Watchworthy Wednesday: Girls Gain Coding Superpower with Wonder Woman

Wednesday, June 21, 2017 Comment Wonder Woman

As Wonder Woman continues to dominate the big screen, girls all over the world are watching her on computer screens as they learn a 21st century superpower — coding. “Wonder Woman’s strength is more relevant today than ever, especially in the technology space, since girls are less likely than boys to be encouraged to pursue computer science and only 22 percent of gaming developers are women,” Google Play’s Mathilde Cohen Solal wrote in a blog post. Made with Code, Google’s initiative to champion the next generation of female leaders and inspire them to see coding as a


Networked Narratives: Digital Alchemy of Storytelling

Monday, June 19, 2017 Comment alchemy

More than enough books, TED Talks, and blog posts have described the potential of storytelling. Stories often enhance our endeavors, whether in business communication or in learning, in political rhetoric or in our overall understanding of the world. The emphasis on the special essence of the story suggests an existence of a certain kind of magic. Could a story work like an elixir? For us, this notion of the magic in stories paved the way for our “digital alchemy” effort co-teaching Networked Narratives — a 2017 open course based on a digital storytelling class at Kean


Watchworthy Wednesday: Reimagining 21st Century Learning

Wednesday, June 14, 2017 Comment john seely brown

Reimagining Leonardo da Vinci for the 21st century is how people will be able to cultivate “a new way of knowing” and learning in the next 80 years of rapid and constant technological advances, according to John Seely Brown, former director of the Xerox Palo Alto Research Center and the author of “A New Culture of Learning” and “The Social Life of Information.” “I think the unique power of the human imagination comes in part from its ability to integrate opposing qualities, like emotion and reason, curiosity and certainty,” he said during his keynote address at the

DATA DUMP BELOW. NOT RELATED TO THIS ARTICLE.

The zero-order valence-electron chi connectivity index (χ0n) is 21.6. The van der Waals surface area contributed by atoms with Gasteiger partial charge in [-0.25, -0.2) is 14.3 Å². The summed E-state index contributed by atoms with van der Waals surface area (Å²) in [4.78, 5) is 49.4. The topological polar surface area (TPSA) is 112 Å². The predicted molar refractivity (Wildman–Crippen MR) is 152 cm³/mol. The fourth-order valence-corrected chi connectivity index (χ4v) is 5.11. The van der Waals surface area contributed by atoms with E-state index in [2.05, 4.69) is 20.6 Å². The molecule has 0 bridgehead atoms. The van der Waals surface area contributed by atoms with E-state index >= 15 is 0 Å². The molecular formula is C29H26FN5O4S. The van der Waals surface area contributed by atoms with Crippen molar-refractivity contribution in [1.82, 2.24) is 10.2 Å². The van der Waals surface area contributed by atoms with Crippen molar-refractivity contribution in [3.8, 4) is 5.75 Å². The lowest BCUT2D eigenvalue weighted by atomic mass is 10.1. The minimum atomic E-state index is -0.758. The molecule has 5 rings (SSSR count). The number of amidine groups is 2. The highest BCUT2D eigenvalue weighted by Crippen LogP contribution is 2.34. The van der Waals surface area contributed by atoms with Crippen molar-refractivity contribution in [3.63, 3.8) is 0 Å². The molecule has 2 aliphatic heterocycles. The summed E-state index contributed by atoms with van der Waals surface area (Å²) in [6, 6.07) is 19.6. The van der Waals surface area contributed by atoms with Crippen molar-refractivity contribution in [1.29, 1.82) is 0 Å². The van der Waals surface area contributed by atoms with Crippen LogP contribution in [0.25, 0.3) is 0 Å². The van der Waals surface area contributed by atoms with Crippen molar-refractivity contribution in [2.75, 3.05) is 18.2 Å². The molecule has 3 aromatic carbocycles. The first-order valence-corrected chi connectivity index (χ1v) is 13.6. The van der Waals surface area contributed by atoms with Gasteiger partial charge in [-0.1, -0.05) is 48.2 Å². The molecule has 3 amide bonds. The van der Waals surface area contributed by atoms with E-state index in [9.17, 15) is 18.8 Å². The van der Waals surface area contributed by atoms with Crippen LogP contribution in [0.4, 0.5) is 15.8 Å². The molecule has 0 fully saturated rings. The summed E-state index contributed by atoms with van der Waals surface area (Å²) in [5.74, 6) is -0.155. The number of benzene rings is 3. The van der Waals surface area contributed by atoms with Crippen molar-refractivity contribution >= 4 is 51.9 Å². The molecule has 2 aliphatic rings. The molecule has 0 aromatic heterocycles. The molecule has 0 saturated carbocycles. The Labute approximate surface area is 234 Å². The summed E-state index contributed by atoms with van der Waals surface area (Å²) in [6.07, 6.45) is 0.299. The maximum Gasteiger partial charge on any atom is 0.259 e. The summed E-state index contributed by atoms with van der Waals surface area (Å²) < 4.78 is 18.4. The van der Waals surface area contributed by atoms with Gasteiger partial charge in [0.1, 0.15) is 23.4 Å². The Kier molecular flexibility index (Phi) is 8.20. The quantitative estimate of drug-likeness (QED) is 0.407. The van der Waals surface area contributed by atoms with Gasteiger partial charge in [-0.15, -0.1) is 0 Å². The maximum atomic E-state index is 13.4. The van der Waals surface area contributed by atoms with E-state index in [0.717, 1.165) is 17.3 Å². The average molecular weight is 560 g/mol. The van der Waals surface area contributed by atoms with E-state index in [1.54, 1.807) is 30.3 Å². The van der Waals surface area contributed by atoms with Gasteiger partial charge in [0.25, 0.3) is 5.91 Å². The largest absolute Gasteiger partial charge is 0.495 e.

The Future of Youth Mentoring

Monday, June 12, 2017 Comment mentor

The number of Americans willing to serve as volunteer mentors has remained remarkably stable over the past decade — between 2 million and 2.5 million, or around 1% of the adult population (Raposa et al., 2016). If we assume that some of this is group mentoring, we can roughly estimate that about 3.5 million (7%) of the 45.7 million American youth between the ages of 6 and 17 receive volunteer mentoring each year. Even if this percentage somehow doubled, we’d still be around 2% of adults. These trends have interesting implications. First, we should continue to identify training


Watchworthy Wednesday: Collaboration is Key to Learning Innovation

Wednesday, June 07, 2017 Comment three Excite speakers

The importance of mentors, equity in education and how art helps us see the world differently, were the topics of the first three “Learning Innovation Conversation” series, hosted by the ExCITe (Expressive and Creative Interaction Technologies) Center at Drexel University in Philadelphia. The point of the conversations, according to ExCITe’s mission statement, is to encourage an exchange of knowledge and ideas that lead to new connections, inspirations, and collaborations. “The ExCITe Center is a core component of Drexel University’s strategic plan for research innovation, pursuing a unique mission of constructive disruption of traditional aspects of the Academy:


Building Community With Peer Mentors

Monday, June 05, 2017 Comment mentors

“The more I give my teacher-power to students and encourage them to take more responsibility for their own learning, the more they show me how to redesign my ways of teaching.” — Howard Rheingold, “Toward Peeragogy” Howard Rheingold has been a champion of peer-to-peer learning for years. Howard’s ideas are often in my head, milling about with Lev Vygotsky and social theories of learning. When I set out to design a large writing course for college freshmen, I was particularly focused on the role more capable peers would play in our writing class. In fact, I


Watchworthy Wednesday: Challenge Calls on Kids to Design Math Games

Wednesday, May 31, 2017 Comment dice

The objective of “Get That Pi,” a board game designed by a trio of students from a New Jersey intermediate school, is to earn money by correctly answering circumference or area questions and buy the most pie ingredients. The game is a contestant in the MIND Research Institute’s fourth annual K-12 Game-a-thon, which challenges Kindergarten through 12th-grade students to create their own math games — such as board, card, outdoor and computer or mobile app games — to solve mathematical problems. Search the hashtag  #gameathon on Twitter for ideas. “The challenge is designed to help students engage